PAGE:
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On the Readings for Sunday, August 11, 2013
Detail from "Christ Leading the Apostles to Mount Tabor" by Lorenzo Lotto (1512).


Readings:
• Wis 18:6-9
• Ps 33:1, 12, 18-19, 20-22
• Heb 11:1-2, 8-19
• Lk 12:32-48

“What is the mark of a Christian?” asked St. Basil in his work, Moralia, which is a guide living a morally upright life in the world. How might we answer this question? To be kind. To be charitable. To give to the poor. These are all good answers, but St. Basil’s answer emphasized something else: “It is to watch daily and hourly and to stand prepared in that state of total responsiveness pleasing to God, knowing that the Lord will come at an hour that he does not expect.” A true Christian is vigilant, meaning he is ready to hear God’s word and to respond accordingly.

Today’s readings are about vigilance, especially as they relate to the virtues of faith and hope. In fact, vigilance is really impossible with faith and hope, for the disciple of Christ stands prepared because he believes in faith that the Lord has come and will come, and because he believes in hope that Christ will fulfill the promises granted through the new covenant, the Church, and the sacraments.

The Book of Wisdom was written by a well-educated, anonymous Jewish author living around Alexandria, Egypt, between 180 and 50 B.C. The “night of the Passover” was, of course, a definitive moment for the Israelites. “It was a night of watching by the LORD, to bring them out of the land of Egypt” (Ex. 12:42). The vigilance kept on the night of Passover was based on the promise and the “knowledge of the oaths in which they put their faith,” which had been given to them by God through Moses.

This vigilance was not just a matter of waiting and watching, however, for it also involved the sacrifice of an unblemished lamb. The blood of the lamb was to be put on the doorposts as a sign of their faith, and then the lamb was to be eaten (Ex. 12:3-14). This led, then, to two essential acts: the liberation of the people and the destruction of their enemies.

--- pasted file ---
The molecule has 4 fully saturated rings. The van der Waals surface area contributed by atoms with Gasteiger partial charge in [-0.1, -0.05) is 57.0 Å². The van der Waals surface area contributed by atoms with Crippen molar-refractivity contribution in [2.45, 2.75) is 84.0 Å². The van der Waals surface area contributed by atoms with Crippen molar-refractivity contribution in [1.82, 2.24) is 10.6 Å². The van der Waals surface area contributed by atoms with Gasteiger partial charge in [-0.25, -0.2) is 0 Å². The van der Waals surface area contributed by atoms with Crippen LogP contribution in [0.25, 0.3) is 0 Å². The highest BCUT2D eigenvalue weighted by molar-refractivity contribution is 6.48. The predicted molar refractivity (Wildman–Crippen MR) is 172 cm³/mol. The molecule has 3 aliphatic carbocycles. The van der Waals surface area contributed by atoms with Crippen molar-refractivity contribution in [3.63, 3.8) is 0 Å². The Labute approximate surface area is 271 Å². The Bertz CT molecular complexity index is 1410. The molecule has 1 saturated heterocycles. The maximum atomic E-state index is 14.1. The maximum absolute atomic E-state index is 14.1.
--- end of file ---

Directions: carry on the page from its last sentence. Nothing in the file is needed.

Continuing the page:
Hebrews 11 is a powerful, even poetic, celebration of vigilant, active faith. It opens by stating that faith “is the realization of what is hoped for and evidence of things no seen.” Faith is rooted in God’s actions and words in the past and looks with hope toward the future and “a better homeland, a heavenly one” (Heb. 11:16). Abraham, filled with faith, obeyed when he was called to go to the promised land. Vigilant, he responded, even though he was not certain of where God was leading him, but believing that God had a prepared a city for him.

That city is heaven, the new Jerusalem, the dwelling place of God. There is but one holy land, and it was inaugurated by Jesus Christ, who is the new Moses, “the pioneer and perfecter of our faith” (Heb. 12:2). He inaugurated the kingdom through preaching and teaching, and by establishing the Church, the “little flock” referred to in today’s Gospel. “The Word of the Lord,” states Lumen Gentium, “is compared to a seed which is sown in a field; those who hear the Word with faith and become part of the little flock of Christ, have received the Kingdom itself” (par. 5).

Again, vigilance and obedience are essential; those who listen with anticipation and respond in faith will receive the Kingdom. Jesus’ exhortation to alert faith is meant for all Christians, but he explained to Peter that his words held a special gravity for the apostles and their successors. The master, Jesus, has given his servants, the apostles, unique authority in the household of God. The slothful or ignorant servant will suffer severely. “Much will be required of the person entrusted with much, and still more will be demanded of the person entrusted with more.” 

Our prayer should echo that uttered by Blessed Elizabeth of the Trinity, that we will be “completely vigilant in my faith, entirely adoring, and wholly given over to your creative action” (CCC 260).

(This "Opening the Word" column originally appeared in the August 8, 2010, issue of Our Sunday Visitor newspaper.)

 
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Carl E. Olson is editor of Catholic World Report and Ignatius Insight.
 
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